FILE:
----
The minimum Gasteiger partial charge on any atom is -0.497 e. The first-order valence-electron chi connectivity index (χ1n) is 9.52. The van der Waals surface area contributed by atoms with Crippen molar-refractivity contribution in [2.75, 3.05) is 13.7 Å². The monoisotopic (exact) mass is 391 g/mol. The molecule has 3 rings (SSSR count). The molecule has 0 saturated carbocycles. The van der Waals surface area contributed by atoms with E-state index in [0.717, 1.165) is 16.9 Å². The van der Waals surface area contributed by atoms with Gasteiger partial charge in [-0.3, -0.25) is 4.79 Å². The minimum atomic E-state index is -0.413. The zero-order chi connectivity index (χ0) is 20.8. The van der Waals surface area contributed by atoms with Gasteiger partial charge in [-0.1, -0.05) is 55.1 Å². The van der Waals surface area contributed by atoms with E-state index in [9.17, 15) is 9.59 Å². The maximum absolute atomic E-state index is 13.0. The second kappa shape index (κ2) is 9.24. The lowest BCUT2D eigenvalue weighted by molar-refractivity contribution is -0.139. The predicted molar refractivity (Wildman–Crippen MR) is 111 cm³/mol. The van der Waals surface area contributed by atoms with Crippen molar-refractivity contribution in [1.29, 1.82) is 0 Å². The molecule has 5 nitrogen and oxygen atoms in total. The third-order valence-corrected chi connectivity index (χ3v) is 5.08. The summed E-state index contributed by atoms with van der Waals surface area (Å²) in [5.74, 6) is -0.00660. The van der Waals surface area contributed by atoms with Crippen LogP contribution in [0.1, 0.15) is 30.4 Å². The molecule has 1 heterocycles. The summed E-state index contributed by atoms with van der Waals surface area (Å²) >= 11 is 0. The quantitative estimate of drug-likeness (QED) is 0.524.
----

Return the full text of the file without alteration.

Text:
The minimum Gasteiger partial charge on any atom is -0.497 e. The first-order valence-electron chi connectivity index (χ1n) is 9.52. The van der Waals surface area contributed by atoms with Crippen molar-refractivity contribution in [2.75, 3.05) is 13.7 Å². The monoisotopic (exact) mass is 391 g/mol. The molecule has 3 rings (SSSR count). The molecule has 0 saturated carbocycles. The van der Waals surface area contributed by atoms with E-state index in [0.717, 1.165) is 16.9 Å². The van der Waals surface area contributed by atoms with Gasteiger partial charge in [-0.3, -0.25) is 4.79 Å². The minimum atomic E-state index is -0.413. The zero-order chi connectivity index (χ0) is 20.8. The van der Waals surface area contributed by atoms with Gasteiger partial charge in [-0.1, -0.05) is 55.1 Å². The van der Waals surface area contributed by atoms with E-state index in [9.17, 15) is 9.59 Å². The maximum absolute atomic E-state index is 13.0. The second kappa shape index (κ2) is 9.24. The lowest BCUT2D eigenvalue weighted by molar-refractivity contribution is -0.139. The predicted molar refractivity (Wildman–Crippen MR) is 111 cm³/mol. The van der Waals surface area contributed by atoms with Crippen molar-refractivity contribution in [1.29, 1.82) is 0 Å². The molecule has 5 nitrogen and oxygen atoms in total. The third-order valence-corrected chi connectivity index (χ3v) is 5.08. The summed E-state index contributed by atoms with van der Waals surface area (Å²) in [5.74, 6) is -0.00660. The van der Waals surface area contributed by atoms with Crippen LogP contribution in [0.1, 0.15) is 30.4 Å². The molecule has 1 heterocycles. The summed E-state index contributed by atoms with van der Waals surface area (Å²) >= 11 is 0. The quantitative estimate of drug-likeness (QED) is 0.524.